When it comes to high-speed, high-voltage switching, there are a wealth of components to choose from — MOSFETS, thyristors, IGBTs, and even vacuum tubes like thyratrons. But who needs all that expensive silicon (or glass) when all you need to build a high-voltage switch is some plumbing fixtures and a lathe?
At least that’s the approach that budget-minded laser experimenter [Les Wright] took with his latest triggered spark gap build. We’ve been watching his work for a while now, especially his transversely excited atmospheric (TEA) lasers. These are conceptually simple lasers that seem easy to build, at least compared to other lasers. But they do require a rapid pulse of high voltage across their long parallel electrodes to lase, and controlling the pulse is where this triggered spark gap shines.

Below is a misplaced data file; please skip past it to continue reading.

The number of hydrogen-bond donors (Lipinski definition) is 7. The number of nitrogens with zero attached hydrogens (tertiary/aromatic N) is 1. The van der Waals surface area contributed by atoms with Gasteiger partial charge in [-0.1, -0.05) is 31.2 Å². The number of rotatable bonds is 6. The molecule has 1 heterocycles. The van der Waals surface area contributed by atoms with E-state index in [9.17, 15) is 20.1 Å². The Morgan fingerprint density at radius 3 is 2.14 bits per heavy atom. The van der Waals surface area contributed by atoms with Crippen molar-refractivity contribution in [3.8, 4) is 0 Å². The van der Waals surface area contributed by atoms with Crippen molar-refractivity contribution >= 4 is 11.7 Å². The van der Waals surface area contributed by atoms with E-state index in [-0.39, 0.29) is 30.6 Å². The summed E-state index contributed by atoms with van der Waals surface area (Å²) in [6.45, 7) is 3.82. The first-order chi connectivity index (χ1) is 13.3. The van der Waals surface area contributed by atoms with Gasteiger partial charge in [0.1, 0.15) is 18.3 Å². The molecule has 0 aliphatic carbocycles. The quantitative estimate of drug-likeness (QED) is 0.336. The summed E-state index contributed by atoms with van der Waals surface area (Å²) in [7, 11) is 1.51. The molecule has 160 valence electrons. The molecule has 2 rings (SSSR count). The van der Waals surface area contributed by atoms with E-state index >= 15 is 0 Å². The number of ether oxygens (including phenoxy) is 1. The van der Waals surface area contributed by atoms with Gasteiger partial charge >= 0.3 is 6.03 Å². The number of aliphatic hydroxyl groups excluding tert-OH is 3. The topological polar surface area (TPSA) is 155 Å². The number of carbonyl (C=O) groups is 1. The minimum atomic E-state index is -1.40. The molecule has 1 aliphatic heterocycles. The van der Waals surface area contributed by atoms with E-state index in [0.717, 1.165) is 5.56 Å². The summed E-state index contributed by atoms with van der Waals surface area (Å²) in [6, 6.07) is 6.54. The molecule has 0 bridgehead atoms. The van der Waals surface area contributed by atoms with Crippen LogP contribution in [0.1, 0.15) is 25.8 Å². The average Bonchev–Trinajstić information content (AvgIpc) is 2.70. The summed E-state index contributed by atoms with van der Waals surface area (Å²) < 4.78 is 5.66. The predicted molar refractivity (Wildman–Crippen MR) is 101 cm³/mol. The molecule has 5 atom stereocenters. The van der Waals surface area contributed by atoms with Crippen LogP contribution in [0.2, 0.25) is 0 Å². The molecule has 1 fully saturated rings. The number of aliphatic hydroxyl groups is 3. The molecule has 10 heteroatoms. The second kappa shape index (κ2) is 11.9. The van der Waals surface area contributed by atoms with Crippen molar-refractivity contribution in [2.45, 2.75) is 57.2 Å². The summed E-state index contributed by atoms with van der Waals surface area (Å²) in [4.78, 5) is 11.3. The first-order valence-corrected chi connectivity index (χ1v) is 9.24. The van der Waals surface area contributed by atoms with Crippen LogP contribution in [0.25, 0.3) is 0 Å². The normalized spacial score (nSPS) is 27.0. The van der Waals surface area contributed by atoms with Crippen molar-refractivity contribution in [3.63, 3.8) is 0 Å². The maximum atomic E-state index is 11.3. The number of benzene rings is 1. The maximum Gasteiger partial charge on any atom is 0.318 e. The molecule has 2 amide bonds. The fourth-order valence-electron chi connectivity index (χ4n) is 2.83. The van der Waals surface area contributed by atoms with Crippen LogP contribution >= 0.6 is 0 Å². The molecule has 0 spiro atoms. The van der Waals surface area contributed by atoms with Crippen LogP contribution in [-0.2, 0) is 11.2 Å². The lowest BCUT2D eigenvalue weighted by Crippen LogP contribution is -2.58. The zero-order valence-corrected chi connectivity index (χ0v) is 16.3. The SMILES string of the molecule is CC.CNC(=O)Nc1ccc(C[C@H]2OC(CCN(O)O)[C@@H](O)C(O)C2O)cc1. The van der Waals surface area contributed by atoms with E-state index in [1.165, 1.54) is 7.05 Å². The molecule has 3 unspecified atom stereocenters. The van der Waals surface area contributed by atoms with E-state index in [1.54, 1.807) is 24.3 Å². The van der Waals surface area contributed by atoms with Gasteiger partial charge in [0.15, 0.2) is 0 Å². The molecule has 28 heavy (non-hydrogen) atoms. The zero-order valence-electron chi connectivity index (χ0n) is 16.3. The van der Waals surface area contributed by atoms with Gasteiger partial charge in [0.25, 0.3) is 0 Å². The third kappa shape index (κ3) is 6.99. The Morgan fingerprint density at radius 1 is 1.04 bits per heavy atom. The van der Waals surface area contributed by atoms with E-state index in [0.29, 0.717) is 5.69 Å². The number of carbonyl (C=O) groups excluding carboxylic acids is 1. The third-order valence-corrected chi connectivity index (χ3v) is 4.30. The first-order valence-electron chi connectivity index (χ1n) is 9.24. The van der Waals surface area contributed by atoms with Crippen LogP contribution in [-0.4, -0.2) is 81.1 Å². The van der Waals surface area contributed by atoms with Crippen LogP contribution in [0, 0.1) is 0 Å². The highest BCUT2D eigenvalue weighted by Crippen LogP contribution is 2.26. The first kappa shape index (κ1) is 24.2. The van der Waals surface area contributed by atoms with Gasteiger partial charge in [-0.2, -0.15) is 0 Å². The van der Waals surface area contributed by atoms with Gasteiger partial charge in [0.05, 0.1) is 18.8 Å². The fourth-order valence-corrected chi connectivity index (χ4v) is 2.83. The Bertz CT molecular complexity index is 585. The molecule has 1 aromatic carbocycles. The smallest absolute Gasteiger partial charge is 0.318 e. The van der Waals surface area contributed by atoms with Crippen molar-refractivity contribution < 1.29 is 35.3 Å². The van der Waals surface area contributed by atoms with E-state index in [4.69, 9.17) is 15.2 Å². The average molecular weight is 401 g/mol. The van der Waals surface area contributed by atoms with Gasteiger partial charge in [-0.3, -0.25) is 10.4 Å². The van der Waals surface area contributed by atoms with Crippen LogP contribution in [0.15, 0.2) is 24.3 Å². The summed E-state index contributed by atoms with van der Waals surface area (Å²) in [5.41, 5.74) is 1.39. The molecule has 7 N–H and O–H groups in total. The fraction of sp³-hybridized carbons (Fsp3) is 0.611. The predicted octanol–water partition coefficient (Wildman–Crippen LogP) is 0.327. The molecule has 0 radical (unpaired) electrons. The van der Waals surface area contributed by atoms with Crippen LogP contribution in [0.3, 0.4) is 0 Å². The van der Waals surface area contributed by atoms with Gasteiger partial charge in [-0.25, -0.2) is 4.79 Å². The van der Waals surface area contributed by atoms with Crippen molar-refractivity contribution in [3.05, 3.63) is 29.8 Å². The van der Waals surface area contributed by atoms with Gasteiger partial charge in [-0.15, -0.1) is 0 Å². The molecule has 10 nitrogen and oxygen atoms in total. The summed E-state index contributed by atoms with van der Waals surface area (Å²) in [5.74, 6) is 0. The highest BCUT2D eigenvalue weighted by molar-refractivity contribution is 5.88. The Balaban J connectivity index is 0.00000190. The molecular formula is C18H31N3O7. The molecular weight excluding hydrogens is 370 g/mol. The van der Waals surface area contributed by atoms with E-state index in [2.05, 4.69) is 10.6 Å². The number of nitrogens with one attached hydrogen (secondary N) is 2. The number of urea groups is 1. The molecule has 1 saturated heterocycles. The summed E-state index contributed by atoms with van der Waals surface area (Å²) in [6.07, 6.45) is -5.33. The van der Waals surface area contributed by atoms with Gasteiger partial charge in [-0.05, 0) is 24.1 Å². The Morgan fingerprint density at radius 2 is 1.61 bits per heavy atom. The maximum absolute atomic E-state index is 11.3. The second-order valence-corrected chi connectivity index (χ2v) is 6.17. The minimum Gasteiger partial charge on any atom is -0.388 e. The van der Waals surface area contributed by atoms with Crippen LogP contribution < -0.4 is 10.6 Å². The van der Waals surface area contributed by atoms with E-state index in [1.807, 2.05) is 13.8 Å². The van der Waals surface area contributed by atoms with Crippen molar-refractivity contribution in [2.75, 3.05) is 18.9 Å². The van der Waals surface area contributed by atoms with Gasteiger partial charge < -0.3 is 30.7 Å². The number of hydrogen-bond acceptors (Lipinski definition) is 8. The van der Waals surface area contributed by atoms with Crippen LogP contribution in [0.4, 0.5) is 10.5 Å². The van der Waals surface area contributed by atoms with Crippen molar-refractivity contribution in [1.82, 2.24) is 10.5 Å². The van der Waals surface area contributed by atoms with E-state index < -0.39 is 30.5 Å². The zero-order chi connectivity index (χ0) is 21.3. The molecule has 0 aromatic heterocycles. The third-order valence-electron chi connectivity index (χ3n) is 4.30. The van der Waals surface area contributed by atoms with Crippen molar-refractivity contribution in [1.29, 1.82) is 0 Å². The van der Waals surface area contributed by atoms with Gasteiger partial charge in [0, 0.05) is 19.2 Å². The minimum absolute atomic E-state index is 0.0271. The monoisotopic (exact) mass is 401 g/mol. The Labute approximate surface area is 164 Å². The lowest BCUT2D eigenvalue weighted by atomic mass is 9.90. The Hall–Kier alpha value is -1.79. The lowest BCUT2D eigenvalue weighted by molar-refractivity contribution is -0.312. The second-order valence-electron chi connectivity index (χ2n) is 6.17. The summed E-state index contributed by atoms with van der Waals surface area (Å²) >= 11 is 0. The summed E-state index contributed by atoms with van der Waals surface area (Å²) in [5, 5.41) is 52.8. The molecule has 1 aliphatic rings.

The spark gap is made from brass plumbing fittings on either end of a short PVC coupler. [Les] used his lathe to put a thread into one of the caps to accept a spark plug, the center electrode of which pokes through a small hole in the metal cathode. To trigger the spark gap, [Les] built a trigger generator that outputs about 15,000 volts, which arcs from the spark plug electrode to the spark gap cathode in the low-pressure nitrogen environment. Little spark leads to big spark, big spark discharges a capacitor across the laser electrodes, and you’ve got a controlled single-shot laser. Check it out in the video below.
Honestly, the more we see of [Les]’ videos, the more we want to play with lasers and high voltage. From DIY doorknob caps to blasting Bayer arrays off cheap CCD cameras, there’s always something fun — and slightly dangerous — going on in [Les]’s lab.